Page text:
Tuesday, November 24, 2009

Europe Faces a Choice: Unequivocal Solidarity or Appeasement

Europe Faces a Choice: Unequivocal Solidarity with the Victims or Appeasement with Dictators

On Monday, November 23 the European Union Commissioner Karel De Gucht just back from Cuba told CNN's Christiane Amanpour that Europe needed to place less emphasis on human rights in Cuba. Twelve days earlier former Czech President Vaclav Havel made the counter argument: "Above all, clear and unequivocal solidarity with all those confronted by totalitarian or authoritarian regimes wherever they are in the world. And economic or other particular interests should not hinder such solidarity." Below is an excerpt from his speech.

Speech of Vaclav Havel [An excerpt]

European Parliament, Brussels, November 11, 2009

Mr President,

Members of Parliament,

Thank you for your invitation and the opportunity to speak to you as we mark the twentieth anniversary of the dramatic breaking down of the closed borders, the cutting of the barbed wire, the demolishing of walls between the European nations, and, in the case of Germany, of the wall dividing two parts of the same nation. It was the end of the bipolar division not only of Europe, but, to a large measure, of the world as a whole. It was such a historically important moment that various people had the impression that henceforth calm would reign and the world would simply flourish.

That didn’t happen. History did not come to end, of course. And that makes it even more important to treat the present anniversary not only as an invitation to reflect on the present but above all as a challenge to consider the future. I will contribute to that reflection five remarks on the theme of European unification.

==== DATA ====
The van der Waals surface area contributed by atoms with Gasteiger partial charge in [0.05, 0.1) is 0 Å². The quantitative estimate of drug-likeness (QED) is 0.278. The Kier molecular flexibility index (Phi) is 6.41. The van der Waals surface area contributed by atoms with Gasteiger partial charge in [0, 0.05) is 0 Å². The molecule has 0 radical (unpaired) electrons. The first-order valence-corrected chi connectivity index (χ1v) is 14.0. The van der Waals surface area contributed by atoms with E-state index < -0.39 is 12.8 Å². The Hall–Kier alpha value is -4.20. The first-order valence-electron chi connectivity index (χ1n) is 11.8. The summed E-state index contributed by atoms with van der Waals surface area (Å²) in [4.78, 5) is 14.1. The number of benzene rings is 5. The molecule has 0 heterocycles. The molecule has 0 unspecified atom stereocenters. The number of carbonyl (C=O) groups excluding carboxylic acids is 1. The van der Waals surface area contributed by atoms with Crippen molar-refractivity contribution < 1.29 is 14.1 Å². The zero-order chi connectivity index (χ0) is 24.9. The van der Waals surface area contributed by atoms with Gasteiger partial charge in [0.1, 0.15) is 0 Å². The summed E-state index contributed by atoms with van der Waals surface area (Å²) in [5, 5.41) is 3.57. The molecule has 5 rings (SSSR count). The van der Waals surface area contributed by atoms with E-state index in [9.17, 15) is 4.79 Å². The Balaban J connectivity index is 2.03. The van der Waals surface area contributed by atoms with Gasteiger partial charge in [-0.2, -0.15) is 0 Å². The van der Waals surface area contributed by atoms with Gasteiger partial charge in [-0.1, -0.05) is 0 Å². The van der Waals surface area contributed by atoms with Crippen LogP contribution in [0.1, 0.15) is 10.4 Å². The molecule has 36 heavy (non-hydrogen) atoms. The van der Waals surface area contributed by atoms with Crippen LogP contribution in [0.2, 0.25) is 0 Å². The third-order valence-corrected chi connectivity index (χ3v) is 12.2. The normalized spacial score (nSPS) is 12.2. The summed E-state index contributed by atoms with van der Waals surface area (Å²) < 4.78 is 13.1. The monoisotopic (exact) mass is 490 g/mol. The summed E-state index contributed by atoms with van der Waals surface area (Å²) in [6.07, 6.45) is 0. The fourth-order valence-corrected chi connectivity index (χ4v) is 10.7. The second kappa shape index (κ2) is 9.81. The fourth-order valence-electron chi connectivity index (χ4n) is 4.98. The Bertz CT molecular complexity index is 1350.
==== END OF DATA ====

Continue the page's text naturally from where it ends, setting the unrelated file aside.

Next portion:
No one was completely prepared for such a rapid collapse of the Iron Curtain. Nor could they have been. It would have been unnatural. And so there ensued a phase of perplexity, a search for various alternatives, and uncertainty. Then NATO took the bold step of accepting new members, which had the effect of anchoring them and helped them concentrate on preparing to join the European Union. Subsequently the EU did indeed start to open its doors to the new democracies of Central and Eastern Europe. From time to time those countries cause it headaches of various kinds. But that is perfectly understandable. A democratic political culture cannot be created or renewed overnight. It takes a lot of time and in the meantime there are plenty of unanticipated problems to be solved. Communism ruled just once in modern times (and, hopefully, for the last time), so the phenomenon of post-Communism was also a novelty. We had to confront the consequences of the rule of fear that lasted for so many years, as well as all the dangers related to a redistribution of property without precedent in history. So there were and are lots of obstacles and we are only now acquiring experience of such a state of affairs.